The question you must ask yourself is, are you prepared to dedicate a good portion of the next month to take part in a powerful story unlike anything you have ever witnessed before? If your answer is yes, and you can approach Final Fantasy VII content knowing that it bears its genre's inherently problematic traits, you will find it be among the most incredible games you have ever played - or ever will.
Nowadays we get a lot of gamers that I like to call the "FF7 Overrated Wiseguy" gamers. Those gamers all follow a number of rules:
They never played FF7 when it came out / they played with Lego at the time it came out.
They never played a Rpg before 2000.
They don't like FF games (but like all the other JRpg's out there)
They don't "go with the Rpg flow"
This game is not overrated. If some of you can remember how it was in the olden days, you knew how good this game was. It was the cream of the crop. There were Rpg's before FF7 in America and Europe (Wild Arms, Suikoden, Vandal hearts, etc), but FF7 was the one that changed it all.
FF7 Overrated guys, if you're all playing Rpg's now it because of this game. Live with it.
Best game of the 90's IMHO
@saosebastiao Overrated or not is a matter of perspective. If you like the game and agree with all the hype surrounding it, good for you. For those of us who LIKE this game, but still think it's a far cry from "best rpg ever" or even "best FF ever" like many like to claim, then yes, it is pretty overrated.
Fact is, FF7 fanboys tend to be very annoying for the most part. Can't you guys understand that NOTHING is unanimous? I played Chrono Trigger before this game, and I think it is a much more polished and fun game. I played FF6 and 9 after this one, and I still think those two are better than 7. I enjoy the game's story and characters, but it really isn't everything people shape it out to be. A lot of the mechanics are outdated (some of those minigames are seriously bad) and there are some pacing issues. It's very good, but I simply find other rpgs to be better on almost every aspect.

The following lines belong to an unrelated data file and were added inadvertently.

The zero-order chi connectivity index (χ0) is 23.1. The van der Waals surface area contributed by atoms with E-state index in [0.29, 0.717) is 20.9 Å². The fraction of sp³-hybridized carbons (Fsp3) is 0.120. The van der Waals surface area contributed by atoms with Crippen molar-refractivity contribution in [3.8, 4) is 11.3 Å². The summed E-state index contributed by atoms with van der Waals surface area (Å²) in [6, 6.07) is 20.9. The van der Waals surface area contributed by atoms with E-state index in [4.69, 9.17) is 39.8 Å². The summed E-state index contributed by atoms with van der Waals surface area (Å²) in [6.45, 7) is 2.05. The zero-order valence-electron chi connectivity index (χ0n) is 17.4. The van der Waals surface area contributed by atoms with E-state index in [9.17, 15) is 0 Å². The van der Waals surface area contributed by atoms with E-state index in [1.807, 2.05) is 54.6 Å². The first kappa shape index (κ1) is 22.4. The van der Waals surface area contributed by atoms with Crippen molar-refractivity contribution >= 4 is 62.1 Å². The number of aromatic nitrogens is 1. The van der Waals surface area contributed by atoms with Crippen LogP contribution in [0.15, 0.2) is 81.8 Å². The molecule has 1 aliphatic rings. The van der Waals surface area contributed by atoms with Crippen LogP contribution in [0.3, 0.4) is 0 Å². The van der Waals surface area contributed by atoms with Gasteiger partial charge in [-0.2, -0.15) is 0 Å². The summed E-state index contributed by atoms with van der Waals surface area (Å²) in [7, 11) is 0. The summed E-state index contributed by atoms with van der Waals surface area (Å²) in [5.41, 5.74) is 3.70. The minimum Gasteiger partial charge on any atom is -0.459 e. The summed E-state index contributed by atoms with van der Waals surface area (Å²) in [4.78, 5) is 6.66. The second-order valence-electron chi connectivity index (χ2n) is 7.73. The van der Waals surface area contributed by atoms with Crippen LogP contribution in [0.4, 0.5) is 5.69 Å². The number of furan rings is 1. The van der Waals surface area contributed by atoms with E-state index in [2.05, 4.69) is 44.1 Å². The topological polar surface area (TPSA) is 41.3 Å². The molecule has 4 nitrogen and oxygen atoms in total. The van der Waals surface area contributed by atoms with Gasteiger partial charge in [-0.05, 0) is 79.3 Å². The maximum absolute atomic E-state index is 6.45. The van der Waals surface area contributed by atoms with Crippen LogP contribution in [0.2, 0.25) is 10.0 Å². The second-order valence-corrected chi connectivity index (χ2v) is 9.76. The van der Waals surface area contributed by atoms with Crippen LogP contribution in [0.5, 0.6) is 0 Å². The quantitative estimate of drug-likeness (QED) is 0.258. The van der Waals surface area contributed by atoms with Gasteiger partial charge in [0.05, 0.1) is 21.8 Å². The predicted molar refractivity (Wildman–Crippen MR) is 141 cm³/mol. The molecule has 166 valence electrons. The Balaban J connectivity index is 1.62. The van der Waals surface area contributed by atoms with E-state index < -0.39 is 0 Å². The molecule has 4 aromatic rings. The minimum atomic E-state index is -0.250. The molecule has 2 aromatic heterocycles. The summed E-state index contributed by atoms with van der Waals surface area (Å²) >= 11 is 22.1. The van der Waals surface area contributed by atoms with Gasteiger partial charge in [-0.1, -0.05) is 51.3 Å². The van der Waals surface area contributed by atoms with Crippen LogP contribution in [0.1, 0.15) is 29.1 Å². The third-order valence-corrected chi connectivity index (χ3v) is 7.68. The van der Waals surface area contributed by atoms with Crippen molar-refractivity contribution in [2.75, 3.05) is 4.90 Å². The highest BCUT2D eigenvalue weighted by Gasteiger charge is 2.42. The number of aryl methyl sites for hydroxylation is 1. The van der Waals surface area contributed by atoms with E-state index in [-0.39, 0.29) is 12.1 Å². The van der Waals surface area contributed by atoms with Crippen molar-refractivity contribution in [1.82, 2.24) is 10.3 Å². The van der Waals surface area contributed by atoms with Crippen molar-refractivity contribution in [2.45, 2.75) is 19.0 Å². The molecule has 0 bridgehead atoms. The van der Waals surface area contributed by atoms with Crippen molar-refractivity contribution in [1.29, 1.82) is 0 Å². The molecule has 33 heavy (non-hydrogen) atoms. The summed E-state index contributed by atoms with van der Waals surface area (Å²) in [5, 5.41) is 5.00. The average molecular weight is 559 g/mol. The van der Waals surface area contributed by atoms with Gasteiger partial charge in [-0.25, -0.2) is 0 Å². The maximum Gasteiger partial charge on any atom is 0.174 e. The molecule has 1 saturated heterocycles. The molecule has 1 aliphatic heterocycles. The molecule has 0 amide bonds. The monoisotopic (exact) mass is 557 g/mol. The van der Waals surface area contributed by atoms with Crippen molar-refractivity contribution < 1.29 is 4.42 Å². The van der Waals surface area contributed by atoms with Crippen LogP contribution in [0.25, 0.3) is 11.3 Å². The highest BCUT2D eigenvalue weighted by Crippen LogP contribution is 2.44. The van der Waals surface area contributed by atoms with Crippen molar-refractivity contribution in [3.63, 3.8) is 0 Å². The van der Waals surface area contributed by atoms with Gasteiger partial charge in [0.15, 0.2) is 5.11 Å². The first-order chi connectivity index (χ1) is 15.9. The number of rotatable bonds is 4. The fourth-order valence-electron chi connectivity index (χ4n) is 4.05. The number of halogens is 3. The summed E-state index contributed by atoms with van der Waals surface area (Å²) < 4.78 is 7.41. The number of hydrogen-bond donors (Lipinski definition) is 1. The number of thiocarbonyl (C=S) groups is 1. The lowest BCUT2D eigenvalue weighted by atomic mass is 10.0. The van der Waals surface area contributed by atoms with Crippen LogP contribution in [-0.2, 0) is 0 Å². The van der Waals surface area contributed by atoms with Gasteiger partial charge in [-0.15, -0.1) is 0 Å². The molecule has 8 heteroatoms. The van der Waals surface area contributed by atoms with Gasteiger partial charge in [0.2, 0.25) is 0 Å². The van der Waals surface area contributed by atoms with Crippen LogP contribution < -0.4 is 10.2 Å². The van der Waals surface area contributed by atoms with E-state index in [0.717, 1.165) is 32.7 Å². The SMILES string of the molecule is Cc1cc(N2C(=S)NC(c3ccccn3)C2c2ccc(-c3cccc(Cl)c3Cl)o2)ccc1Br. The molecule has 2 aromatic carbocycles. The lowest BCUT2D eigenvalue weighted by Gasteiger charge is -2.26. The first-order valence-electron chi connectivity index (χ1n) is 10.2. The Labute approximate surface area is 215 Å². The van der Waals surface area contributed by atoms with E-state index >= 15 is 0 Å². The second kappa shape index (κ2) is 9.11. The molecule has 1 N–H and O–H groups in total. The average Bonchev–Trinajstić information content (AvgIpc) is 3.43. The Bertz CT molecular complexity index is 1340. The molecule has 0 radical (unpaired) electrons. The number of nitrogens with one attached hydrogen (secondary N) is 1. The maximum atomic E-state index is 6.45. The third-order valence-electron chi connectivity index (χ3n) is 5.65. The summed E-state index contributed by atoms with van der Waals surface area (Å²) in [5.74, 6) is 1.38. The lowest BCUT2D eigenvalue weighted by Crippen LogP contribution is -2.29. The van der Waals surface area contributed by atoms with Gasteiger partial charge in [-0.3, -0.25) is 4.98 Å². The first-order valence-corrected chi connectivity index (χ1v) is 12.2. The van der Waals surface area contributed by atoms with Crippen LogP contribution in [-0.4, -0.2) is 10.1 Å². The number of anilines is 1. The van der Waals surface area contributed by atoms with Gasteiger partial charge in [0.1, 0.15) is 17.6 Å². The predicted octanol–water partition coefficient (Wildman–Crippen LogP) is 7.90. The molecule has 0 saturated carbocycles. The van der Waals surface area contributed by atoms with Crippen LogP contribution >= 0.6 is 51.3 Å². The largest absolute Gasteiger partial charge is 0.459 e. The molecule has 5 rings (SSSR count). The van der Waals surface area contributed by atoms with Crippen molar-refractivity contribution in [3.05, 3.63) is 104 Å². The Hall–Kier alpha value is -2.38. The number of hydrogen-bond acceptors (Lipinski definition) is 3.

Stop assuming everybody who doesn't agree with you is a hater, hipster or new to games. It just makes you look like an arrogant fanboy.
@Lynx_7 I agree with you on the nothing is unanimous. Chrono Trigger is, for many people better than FF7 (not for me, but very close). But I really don't agree with you on FF6 and FF9. FF6 is even more outdated, people tend to say it isn't, but seriously it is a lot more than FF7; If it weren't for Kefka, people wouldn't have a lot to talk about the game. The character development is also shallow. Graphic-wise it just looks like most 16-bit rpg's. Chrono Trigger was released a year after FF6 and it's miles away from it.
FF9 is a better planned game (better 3D world, mini games and cities) , with better graphics, but the story gets dumbed-down when Garland appear, and the battles nowadays are very dated (they're slow and limited).
I didn't mean for it to sound like a fanboy argument, but many people bash FF7 because they played it after a lot of rpg's, and of course many games nowadays are more evolved.
@saosebastiao @Lynx_7 I think FF6 has aged pretty well for the most part. I still think it has some of the most memorable setpieces and scenes from the entire series. The opera scene, the suicide scene, the destruction of the world, the phantom train, there is just too much memorable stuff there. The cast is one of the best ensemble cast of the series(a much better attempt at not having a particular main character than, say, FFXII), and the sidequests on the second half of the game develop them even further. Since most of the ruined world consists of sidequests, I would say it is the FF with the best sidequests of the series, since they tie in the story. The graphics are good for their time(not outstanding like, say, DKC 3 or SMRPG, but good), much better than FF IV and V, and a lot of other rpgs on the snes. The battle system does a good job of giving you customization (espers) but also keeping each character unique (their different abilities). The pacing of the story is also good, and the story itself is one of the most (if not the most) well done in FF for me, for its scope and emotional impact. I think it's all around one of the most well crafted FF experiences.
The same goes for FF9. All of the characters are charismatic, it tells a good story with a lot of references to past FF games (it is, after all, a homage to FF's past), one of the best worlds in a FF game with some of the coolest places conceived in the franchise, and it doesn't drag too much like a lot of FF seem to at certain points. I will agree the battle system is slow as heck, but that is my only main gripe with the game.
I understand that nowadays a lot of people tend to criticize older games and call them overrated just for the heck of it and some fanbases of classic games get a bit defensive because of this, so I don't blame you for sticking out for FF7. Being also a MGS and Zelda fan, I know that feel. You just can't forget that not everyone is like that, some people do have legitimate complaints about those games.
@saosebastiao We ought to tell those haters "Welcome to the 90s" or something like that.
Man, I remember when I was a kid when this game came out. My older bro was like 13 playing this all the time in the 90's and both of our friends would always come hang out just to watch him play it.
Games are thousands of times more powerful and magical when you're around 6 so that helped to make this my favorite game.